Corrupt Courts & Families Torn Apart: Then & Now
In the media we have been seeing or hearing descriptions images of children alone — some as young as three years — in front of judges, conducting hearings on whether they will be deported South, outside of this nation’s borders.
The images are exquisitely heartbreaking, combined with knowledge of the wider process of separating families seeking asylum. The current administration’s policy and practice has resulted in a public outcry and public refusal to allow this cruelty to continue. The court-ordered deadline for the current administration to reunite families has come and gone, with some families reunited, some not, and many lost to the chaotic system that increases the cruelty of this system.
While unacceptable versions of this approach to our immigration system continue, the public’s engagement is at an all-time high. I consider this a good thing in our democracy.
While on vacation recently, I was traveling out of state and ended up in a conversation about our local Central Jersey history — how 200 years ago, in 1818, a Middlesex County judge (a resident of East Brunswick, the town where the congregation I serve is), abused his powers and a loophole in the law, sending over a hundred African Americans into permanent slavery by sending them to the Deep South. Some were enslaved adults, some were already free. Some were children, including one as young as two days, still unnamed while in the corrupt judge’s court — named Joseph by the time the ship sailed and took him and his mother away.
The loophole in the law said that someone could go to the Deep South into slavery of their own choosing.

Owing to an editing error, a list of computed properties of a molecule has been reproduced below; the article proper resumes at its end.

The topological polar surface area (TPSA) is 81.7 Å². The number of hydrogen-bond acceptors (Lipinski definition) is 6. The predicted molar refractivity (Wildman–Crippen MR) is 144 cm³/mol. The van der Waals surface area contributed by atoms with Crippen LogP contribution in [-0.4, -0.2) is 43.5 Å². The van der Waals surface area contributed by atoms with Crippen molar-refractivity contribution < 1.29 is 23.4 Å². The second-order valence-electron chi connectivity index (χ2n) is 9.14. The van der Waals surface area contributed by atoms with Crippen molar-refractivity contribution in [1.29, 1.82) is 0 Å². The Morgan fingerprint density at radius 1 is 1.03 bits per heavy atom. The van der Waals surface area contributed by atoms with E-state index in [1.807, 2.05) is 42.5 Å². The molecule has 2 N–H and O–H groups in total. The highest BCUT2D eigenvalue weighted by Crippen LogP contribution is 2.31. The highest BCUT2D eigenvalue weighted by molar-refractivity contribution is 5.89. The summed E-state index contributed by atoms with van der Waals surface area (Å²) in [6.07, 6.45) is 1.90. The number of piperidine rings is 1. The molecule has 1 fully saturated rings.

Never mind that no one chooses such a thing voluntarily.
Just like none of these people seeking asylum are voluntarily leaving their homes and risking that which is dearest to them.
One of the rumored stories from this historic outrage is Judge Jacob Van Wickle calling a six-week old before him in this “kangaroo court,” asking her if she would like to go to Louisiana. The baby cried, which Van Wickle deemed as consent. The Judge then turned to her mother, asking the same question. Under threat of being separated from her child, she “consented” to the loss of her own freedom. These are real people, members of our community; their names were Rachel and Regina.
As I told this story to my new friend, we both recognized the resemblance to our current national situation. A child alone in front of a judge deciding the child’s fate. A mother under the extreme duress of being separated from her child. And though I do not have reason to believe that any of the immigration judges have a personal financial profit motive, it has come to light how many corporations have multi-million-dollar contracts to maintain the system of detention of both adults and children.
On August 1, two hundred years ago today, the third boatload of enslaved African Americans from this slave ring sailed South. By October of that year, public outcry would bring the Van Wickle slave ring to an end. Public outcry now is crucial to bring to an end the large and small cruelties taking place in our nation.
There is a voluntary community effort to ensure that this aspect of our local history, which was lost and whitewashed for a time, is not forgotten again. The Lost Souls Public Memorial Project is working to grow community awareness, as well as to build a public memorial that will remember the names of the souls lost to this corrupt judge and the system of slavery in this nation.
We are holding a planning meeting on August 7 at 7pm at The Unitarian Society on Tices Lane. We hope you will join us at the meeting, or check us out on our Facebook page, to learn more about our efforts.
Reverend Karen G. Johnston
The Unitarian Society, a Unitarian Universalist Congregation
East Brunswick, NJ